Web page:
Sunday, March 27, 2011

Ready To Move On

There is a hierarchy in the archaeology world, much like there is in every other job situation. Let me lay out the basic hierarchy for you:

Principle Investigator (PhD)
Project Director (PhD)
Crew Chief/Senior Archaeologist (Masters)
Staff Archaeologist (Bachelors)
Shovel Bum (no experience required)

Since I just have a bachelors degree I am automatically placed above the shovel bums and below everyone else.

The problem here is that experience doesn't really count. For example there are people that are considered shovel bums because they don't have degrees but they have 20 years of experience. Why am I "over" them when they have more experience and know more then me?

Same goes with the Crew Chiefs... just because some one has a Masters doesn't mean they are automatically smarter and more qualified then me to run a crew.

It's all so frustrating. I've gone as "high" as I can as an archaeologist without a graduate degree.

I guess I need a Masters if I want to stay in the archaeology world....

That being said. I did apply to graduate school for my Masters and I did get accepted. However, I'm 99% sure I'm NOT going.

I'm ready to move on. I love archaeology and I always will but I feel like I need a change. I'm ready for a change. I'm scared but I believe it's for the best.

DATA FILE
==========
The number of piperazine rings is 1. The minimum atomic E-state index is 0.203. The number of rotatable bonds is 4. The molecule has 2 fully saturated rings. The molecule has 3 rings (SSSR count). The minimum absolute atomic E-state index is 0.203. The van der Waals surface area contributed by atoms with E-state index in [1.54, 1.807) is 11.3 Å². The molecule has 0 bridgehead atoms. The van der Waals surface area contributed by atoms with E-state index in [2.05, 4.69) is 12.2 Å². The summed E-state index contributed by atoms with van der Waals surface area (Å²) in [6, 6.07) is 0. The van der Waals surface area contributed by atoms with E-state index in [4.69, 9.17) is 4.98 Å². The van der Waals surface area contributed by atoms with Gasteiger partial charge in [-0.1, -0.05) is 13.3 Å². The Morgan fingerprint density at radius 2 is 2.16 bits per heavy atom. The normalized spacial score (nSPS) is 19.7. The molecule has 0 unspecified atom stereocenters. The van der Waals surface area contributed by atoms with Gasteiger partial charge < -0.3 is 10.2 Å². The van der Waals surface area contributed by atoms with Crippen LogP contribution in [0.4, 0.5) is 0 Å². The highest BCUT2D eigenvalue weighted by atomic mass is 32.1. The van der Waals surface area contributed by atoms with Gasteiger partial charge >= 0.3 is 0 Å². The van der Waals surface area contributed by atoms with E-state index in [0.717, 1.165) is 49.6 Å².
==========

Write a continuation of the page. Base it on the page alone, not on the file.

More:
I can't go back to school and dedicate 3 hard years of my life and a lot of money to get a degree in something that I don't want to do anymore.

That's it. Bottom line. I don't want to do it any more.

Yes, there are other things that are playing a role in this decision but I can't talk about them right now. Sorry. Once I make the move and the word is out I'll tell you all about it.

Friday, March 11, 2011

You Gotta Be Kidding Me

I was happy. For the first time in a long time I was actually happy. I was enjoying my job, I was loving my social life, I was smiling again... and then shit hit the fan.

Of course it did.

Sunday, March 6, 2011

My Job is a Piece of Cake

So pretty much I stand around all day looking for cultural materials while construction workers build a pipeline.

This job may sound boring (and it can be) but it's mostly a lot of fun. There are anywhere from 15-45 people present on the ROW during construction and ALL of them love to chat! There is very rarely a dull moment. Everyone is really friendly and they would never pass up an opportunity to talk to you. I usually can't go more then 30 minutes without someone coming over and striking up a conversation or someone just driving by and waving at me.

[Heidi and I freezing out on the ROW]

I've made some pretty great friends on this pipeline but one of my favorites would have to be a 74-year-old inspector named Zinc. He is a hoot! He has the best stories and he always makes me laugh.

A few days I was watching a track hoe dig the trench and old man Zinc pulls up behind me in his truck.

"Miss Courtney! Get over there!"

I run over.

"Courtney, [he shakes his head] I'm worried about you. You're too skinny! It's windy out here and I'm afraid you are going to blow away! Here I want you to have this."

Right then he pulls out a piece of cake that his wife had made.

"Eat this! It'll help you stay on the ground!"

How could I say no?! A cute old man offering me a piece of homemade cake in the middle of a pipeline ROW... priceless.

So I ate it! And it was delicious!